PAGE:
Similarly, a tokenized energy grid means that energy is expended depending on household needs. This not only helps with the reduction of energy wastage but also cuts down on utility bills since consumers pay for the exact amount of power they need.
v) Propel Clean Energy as a Mainstream Option
As governments and environmental activists advocate for clean energy, blockchain can be used to promote the use of renewable energy. This can be achieved by creating a blockchain-based smart grid that allows consumers to compare and choose their energy providers. The transparency in energy choices facilitates the integration of clean energy in the market, where renewables could become consumers’ favorite choice due to their affordability.
The State of Blockchain in the Energy Industry
Currently, blockchain hasn’t fully permeated the energy industry despite its promising benefits. This is not to say that there aren’t any blockchain-based projects carving a niche for themselves in the vast energy market. In fact, some of them have even partnered with their respective governments to improve service delivery.
However, a good number of blockchain projects are still under development and are yet to materialize their solutions. Their delayed success can be attributed to the following challenges:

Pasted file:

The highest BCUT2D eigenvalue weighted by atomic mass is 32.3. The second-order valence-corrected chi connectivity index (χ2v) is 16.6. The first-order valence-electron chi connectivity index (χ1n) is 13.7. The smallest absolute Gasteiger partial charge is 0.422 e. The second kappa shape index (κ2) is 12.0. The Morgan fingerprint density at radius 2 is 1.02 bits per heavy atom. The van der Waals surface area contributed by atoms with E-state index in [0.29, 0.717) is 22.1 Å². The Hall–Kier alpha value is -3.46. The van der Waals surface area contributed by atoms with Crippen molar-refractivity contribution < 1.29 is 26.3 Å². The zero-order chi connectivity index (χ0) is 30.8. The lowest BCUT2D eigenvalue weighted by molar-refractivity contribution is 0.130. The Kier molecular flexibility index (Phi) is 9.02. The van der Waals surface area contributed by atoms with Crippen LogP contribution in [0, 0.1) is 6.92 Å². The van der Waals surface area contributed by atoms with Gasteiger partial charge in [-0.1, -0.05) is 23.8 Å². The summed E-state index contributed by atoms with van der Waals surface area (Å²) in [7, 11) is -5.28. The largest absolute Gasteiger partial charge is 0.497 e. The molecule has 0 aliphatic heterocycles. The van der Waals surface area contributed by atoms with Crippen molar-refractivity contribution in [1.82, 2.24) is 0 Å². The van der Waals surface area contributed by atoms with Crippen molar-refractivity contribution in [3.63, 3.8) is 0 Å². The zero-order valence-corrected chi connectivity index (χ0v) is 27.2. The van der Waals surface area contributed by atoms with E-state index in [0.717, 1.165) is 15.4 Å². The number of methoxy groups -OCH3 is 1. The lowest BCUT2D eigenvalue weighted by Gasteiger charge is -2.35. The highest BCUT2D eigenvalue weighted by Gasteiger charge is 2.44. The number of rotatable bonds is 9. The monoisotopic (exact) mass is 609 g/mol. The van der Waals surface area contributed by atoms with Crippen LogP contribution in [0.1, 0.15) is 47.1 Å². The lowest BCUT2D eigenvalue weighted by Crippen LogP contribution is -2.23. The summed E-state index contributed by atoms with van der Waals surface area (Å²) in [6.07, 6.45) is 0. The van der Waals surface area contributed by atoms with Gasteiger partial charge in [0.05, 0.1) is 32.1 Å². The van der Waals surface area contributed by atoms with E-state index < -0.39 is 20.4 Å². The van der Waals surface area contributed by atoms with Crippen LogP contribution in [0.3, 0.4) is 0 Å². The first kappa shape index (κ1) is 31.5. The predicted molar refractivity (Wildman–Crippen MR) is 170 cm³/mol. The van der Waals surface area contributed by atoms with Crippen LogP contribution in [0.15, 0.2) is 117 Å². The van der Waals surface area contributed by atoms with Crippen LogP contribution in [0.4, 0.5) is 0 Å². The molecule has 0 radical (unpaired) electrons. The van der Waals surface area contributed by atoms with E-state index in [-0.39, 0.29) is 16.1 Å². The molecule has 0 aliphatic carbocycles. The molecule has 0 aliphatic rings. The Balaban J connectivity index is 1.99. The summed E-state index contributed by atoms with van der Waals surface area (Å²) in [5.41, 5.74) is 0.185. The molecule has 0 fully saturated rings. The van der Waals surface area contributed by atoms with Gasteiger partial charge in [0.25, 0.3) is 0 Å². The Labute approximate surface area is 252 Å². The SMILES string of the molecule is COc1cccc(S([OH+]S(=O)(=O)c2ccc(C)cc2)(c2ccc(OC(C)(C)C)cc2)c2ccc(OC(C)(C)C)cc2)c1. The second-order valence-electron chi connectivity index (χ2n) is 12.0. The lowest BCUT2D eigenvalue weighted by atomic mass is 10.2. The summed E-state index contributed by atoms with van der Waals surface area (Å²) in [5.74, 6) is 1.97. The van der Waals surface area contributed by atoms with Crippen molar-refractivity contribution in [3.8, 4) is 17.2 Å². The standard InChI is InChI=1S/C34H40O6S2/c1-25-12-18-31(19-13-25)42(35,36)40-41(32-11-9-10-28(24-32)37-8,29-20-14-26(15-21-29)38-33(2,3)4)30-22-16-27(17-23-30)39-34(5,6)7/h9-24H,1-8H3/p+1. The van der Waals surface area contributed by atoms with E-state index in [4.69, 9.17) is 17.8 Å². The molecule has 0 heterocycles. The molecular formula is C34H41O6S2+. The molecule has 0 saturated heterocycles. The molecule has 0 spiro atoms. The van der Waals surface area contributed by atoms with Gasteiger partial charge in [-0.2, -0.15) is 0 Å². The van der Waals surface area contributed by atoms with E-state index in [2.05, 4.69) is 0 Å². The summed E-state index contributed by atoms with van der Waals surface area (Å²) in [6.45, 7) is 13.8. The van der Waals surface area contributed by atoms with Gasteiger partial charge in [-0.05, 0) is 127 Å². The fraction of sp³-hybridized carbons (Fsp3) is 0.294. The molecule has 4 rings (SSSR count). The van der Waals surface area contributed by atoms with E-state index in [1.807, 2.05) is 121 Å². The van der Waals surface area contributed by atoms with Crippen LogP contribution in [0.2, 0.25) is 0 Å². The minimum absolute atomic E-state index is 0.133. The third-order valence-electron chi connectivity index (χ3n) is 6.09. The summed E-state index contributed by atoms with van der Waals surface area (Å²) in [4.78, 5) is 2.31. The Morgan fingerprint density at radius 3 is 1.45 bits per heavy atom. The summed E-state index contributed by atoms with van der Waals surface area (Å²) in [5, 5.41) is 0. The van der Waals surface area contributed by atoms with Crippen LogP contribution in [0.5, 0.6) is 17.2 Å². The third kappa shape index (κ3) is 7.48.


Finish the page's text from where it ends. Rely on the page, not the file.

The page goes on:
- Conservative Industry Players
Success in an older industry like energy demands solid working experience and knowledge, considering that it’s intertwined with other complex sectors such as law and finance. Therefore, blockchain entrepreneurs need an insider’s insight on how blockchain can be beneficial to the energy industry.
Unfortunately, those with vast working experience and market knowledge of the energy industry aren’t inclined to blockchain solutions. They prefer old hat solutions which have served them fairly well for long. Probably, as the crypto space matures, key industry players in the energy sector will warm up to blockchain solutions. In the meantime, educating the stakeholders on the benefits of blockchain might be helpful.
- Legacy Gatekeepers
The integration of blockchain into the energy industry will result in a decentralized market. While such a marketplace is beneficial to the consumers, it threatens the existence of major banks and businesses who, for years, have benefited as intermediaries. Even without taking out their role as the middleman, their control will be diluted once blockchain enters the industry. As such, the industry giants are committed to slowing down the integration of blockchain into the energy industry so as to retain their control over the market.
- Strict Government Regulations
Blockchain has been met with the same type of austerity measures that are imposed on virtual currencies. Likewise, the global energy market, being one of the highly regulated industries in the world, hasn’t been easy on blockchain technology either. It gets even worse knowing that the industry is run by conservative stakeholders who are skeptical about blockchain technology. As such, designing a blockchain solution that can find favor among industry players and energy-sector regulators is quite difficult.
Blockchain is a relatively new technology whose awareness is limited to the tech-savvy population. So, the idea of this technology finding use outside the cryptocurrency market is still catching on. In an older industry such as the energy sector, the technology will certainly take time before industry players see it as a solution to existing problems. Hopefully, as aggressive blockchain developers continue to design solutions for the industry, their solutions might serve as the entry point of blockchain into the energy industry.